When does a defendant’s contact “give rise” to a claim?

For specific jurisdiction, when does a plaintiff’s claim “arise” from a defendant’s contact?

This looks to the relationship between the D’s contacts and the P’s claim. This connection — the D contacts “giving rise” to P’s claim — is a necessary element of the three-part specific jurisdiction analysis.

Note that some courts use different tests. Yet other courts have not selected which test to use. Here are two approaches, though keep in mind that there are additional approaches beyond the two noted below. In an essay exam where specific jurisdiction is at issue, you should be ready to analyze the two tests below in the alternative.

Test 1: But-for test.

This test asks: but-for D’s contacts in the state, the claim would never have been asserted by P. Put differently, if the contacts did not occur, the claim would never have occurred either.

Test 2: Evidence test.

This test asks whether the D’s in-state contacts are themselves evidence that will be used by the parties in litigating the merits of the claim. I.e., the contacts are more than contacts, they are also evidence of the claim (whether it be fraud, negligence, or something else).

Hypo to illustrate the difference:

This hypo is based upon and expands on Prof. Glannon’s hypo on “giving rise” in his casebook.

D runs a resort in Alaska. D mails a brochure to P1, P2, and P3 in Florida promising a luxury resort. The brochure also says that “all foods served at our resort are peanut and gluten free.”

P1 reads the brochure and flies to the resort. When he gets to the resort, it is dirty and gross. P1 flies home to Florida and sues the Alaska resort in Florida state court for fraud.

P2 also reads the brochure and flies to the resort. When she gets to the resort, she slips on a banana peel and breaks her leg. P2 flies home to Florida and sues the Alaska resort in Florida state court for negligence.

P3 did not get the brochure before flying to the Alaska resort. However, P3 was already interested in going to Alaska and called his travel agent, who recommended D’s resort based on the travel agent’s previous visit to Alaska. P3 then flew to the Alaska resort. When he got there, he ate at the resort restaurant and suffered a horrible allergic reaction from peanut oil that the resort’s chef used in the food. When P3 got home, he finally received the brochure and was horrified to learn that the resort had incorrectly claimed that it did not use peanut oil. P3 filed a suit against the resort in Florida state court for breach of warranty.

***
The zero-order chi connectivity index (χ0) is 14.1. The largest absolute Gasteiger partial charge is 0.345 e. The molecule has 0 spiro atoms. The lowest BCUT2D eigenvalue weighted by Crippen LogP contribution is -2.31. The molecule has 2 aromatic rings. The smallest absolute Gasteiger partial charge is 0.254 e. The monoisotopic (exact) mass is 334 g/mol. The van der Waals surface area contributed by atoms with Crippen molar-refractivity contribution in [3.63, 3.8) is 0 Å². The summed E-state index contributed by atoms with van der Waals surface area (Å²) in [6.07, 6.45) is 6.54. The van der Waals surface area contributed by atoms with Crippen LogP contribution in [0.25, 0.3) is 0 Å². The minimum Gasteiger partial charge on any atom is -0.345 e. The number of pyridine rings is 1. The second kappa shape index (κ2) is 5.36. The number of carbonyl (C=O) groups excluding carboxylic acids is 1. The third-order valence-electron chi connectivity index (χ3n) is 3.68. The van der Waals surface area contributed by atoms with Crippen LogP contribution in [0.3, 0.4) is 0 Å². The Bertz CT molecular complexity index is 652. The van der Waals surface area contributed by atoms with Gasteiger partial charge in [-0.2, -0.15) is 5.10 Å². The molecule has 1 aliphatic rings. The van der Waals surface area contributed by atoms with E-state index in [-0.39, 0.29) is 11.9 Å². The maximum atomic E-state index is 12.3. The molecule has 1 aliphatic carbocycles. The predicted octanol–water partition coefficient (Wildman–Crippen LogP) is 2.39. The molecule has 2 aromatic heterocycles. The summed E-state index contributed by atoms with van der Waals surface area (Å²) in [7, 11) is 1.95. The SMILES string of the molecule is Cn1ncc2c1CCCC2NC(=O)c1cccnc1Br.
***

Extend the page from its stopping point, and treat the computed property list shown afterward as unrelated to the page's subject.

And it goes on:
Consider below whether D’s Florida contact (mailing the brochure to Florida) “gives rise” to the claims of P1, P2, and P3 under the “but for” and “evidence” tests.

P1’s fraud claim P2’s negligence claim P3 breach of warranty claim
But for test Yes

If the brochure had not been sent, P1 would have never gone to the resort and had a fraud claim.


If the brochure had not been sent, P2 would have never gone to the resort and fallen on a banana peel.


P3 did not receive the brochure until after he had been to the resort. The brochure was not the cause of him going to Alaska; he went to the resort because his travel agent recommended it.

Evidence test Yes

The brochure is important evidence that will by used by P1 in proving the merits of his fraud claim.


The brochure sent by D said nothing about banana peels, and is not relevant to proving whether the resort was negligent.


P3 will argue that the brochure sent to Florida contains a warranty that was breached by the resort due to the peanut oil he consumed at the resort.

Extra thanks to 1L Antonio Villa de Rey for suggesting ideas to me regarding the third column.

Posted Sept. 13, 2016